A woman in an office pointing an a design board.

Staging projects to save time and money

By Ben Walker on 19 January 2021

We’re great believers that ‘two heads are better than one’, a phrase we continually apply to the way we work as a team, as well as with our clients.

Developed and refined over time, our processes lay the foundations for every project we work on, helping us to provide a highly efficient service and value for money. Central to this is staging our projects and gathering feedback and approval from our clients at key milestones. We encourage input from multiple people within an organisation, as we recognise the impact this can have on delivering a final outcome our clients are truly proud of.

As our approach is tailored to suit every individual project, we’re going to break down how we staged an animation for The Cancer Innovation Challenge. 

Research and scoping workshop 

We kickstart every project with market research. As well as assessing how others in the sector handle their branding, we champion drawing inspiration from out with the sector and analysing other companies who have successfully managed similar projects.

Our research is shared in a scoping workshop, where we discuss ideas with our clients and encourage feedback. During the workshop, we highlight possible design techniques and styles to help us to establish an overarching look and feel for the project.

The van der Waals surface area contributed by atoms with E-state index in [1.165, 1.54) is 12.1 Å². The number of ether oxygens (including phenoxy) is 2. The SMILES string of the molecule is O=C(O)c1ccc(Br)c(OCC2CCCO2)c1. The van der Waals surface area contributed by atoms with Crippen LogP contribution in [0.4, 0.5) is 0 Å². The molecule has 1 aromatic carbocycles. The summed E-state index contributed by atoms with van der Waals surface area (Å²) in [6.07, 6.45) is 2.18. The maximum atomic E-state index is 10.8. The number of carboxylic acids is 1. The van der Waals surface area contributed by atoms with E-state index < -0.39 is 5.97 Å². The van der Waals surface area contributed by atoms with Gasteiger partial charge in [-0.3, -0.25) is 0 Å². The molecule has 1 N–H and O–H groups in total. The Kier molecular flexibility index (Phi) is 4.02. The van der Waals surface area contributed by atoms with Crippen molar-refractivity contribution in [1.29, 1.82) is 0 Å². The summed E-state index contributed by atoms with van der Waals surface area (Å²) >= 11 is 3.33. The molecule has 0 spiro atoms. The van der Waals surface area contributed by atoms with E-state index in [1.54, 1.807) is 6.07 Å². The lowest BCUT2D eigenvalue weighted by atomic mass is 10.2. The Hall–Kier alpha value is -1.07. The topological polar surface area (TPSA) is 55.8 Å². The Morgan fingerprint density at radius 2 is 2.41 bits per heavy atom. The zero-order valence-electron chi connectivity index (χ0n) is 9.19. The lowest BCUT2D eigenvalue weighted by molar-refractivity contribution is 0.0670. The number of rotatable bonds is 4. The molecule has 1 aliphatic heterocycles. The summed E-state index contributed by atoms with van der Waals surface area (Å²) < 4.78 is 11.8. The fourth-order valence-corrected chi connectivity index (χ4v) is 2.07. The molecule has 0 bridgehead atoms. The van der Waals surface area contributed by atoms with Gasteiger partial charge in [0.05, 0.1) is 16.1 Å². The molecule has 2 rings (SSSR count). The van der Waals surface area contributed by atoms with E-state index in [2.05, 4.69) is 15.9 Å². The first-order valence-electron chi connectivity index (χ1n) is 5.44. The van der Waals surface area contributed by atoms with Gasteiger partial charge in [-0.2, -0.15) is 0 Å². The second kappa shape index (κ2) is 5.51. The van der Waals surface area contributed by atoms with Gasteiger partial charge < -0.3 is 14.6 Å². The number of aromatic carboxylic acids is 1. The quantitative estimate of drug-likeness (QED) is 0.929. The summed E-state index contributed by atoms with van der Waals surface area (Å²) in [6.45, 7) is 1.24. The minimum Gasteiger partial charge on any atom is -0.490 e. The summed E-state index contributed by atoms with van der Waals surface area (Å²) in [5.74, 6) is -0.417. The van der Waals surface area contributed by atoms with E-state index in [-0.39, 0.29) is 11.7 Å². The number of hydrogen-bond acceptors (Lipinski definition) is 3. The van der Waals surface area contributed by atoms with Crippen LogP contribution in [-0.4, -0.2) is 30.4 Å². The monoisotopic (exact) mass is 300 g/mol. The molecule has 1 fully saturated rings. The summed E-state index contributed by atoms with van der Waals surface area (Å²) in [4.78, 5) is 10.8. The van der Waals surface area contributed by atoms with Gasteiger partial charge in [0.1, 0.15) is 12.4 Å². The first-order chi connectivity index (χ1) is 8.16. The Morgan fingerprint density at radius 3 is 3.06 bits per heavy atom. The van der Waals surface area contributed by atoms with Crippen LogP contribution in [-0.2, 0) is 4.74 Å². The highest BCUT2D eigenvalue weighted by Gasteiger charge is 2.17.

This workshop also gives us an opportunity to introduce our clients to their creative team. As well as an assigned project manager, our clients benefit from their design team being involved in every meeting. This allows them to liaise directly with the team responsible for their project and ensures nothing gets lost in translation.

It is during this workshop that we discuss a project timeline, detailing what can be expected at key stages and when we’ll request content, feedback and approval.

Exploring concepts

We use mind mapping, and often mood boards, to structure the information gathered during the scoping workshop and explore ideas, sketching initial concepts.

After presenting and discussing our ideas with The Cancer Innovation Challenge, we were given the green light to transform our sketches into illustrations, and have some fun creating individual personalities. This evolved into a playful and inclusive character style.

A close-up of an illustration.


Integral to the scriptwriting process is establishing a distinctive and authentic tone of voice that aligns with our client’s message and values. For this particular project, we settled on a clear and professional, yet friendly tone of voice, adding a human touch to the animation.

Clarity and accessibility were key to ensuring the animation resonated with a broad target audience, which was a challenge due to the complexity of the subject matter. We explored different ways of breaking down the information, before creating a final script that was both easily digestible and engaging.

Sketched storyboard

As this point in the process is often subject to various stages of iteration and refinement, we initially sketch ideas on paper. A sketched storyboard is a quick and efficient way to demonstrate how the script will be visualised, from how characters are animated to transitions. In addition to providing descriptions of techniques, we often discuss the storyboard with our clients to explain key parts of the animation in greater detail.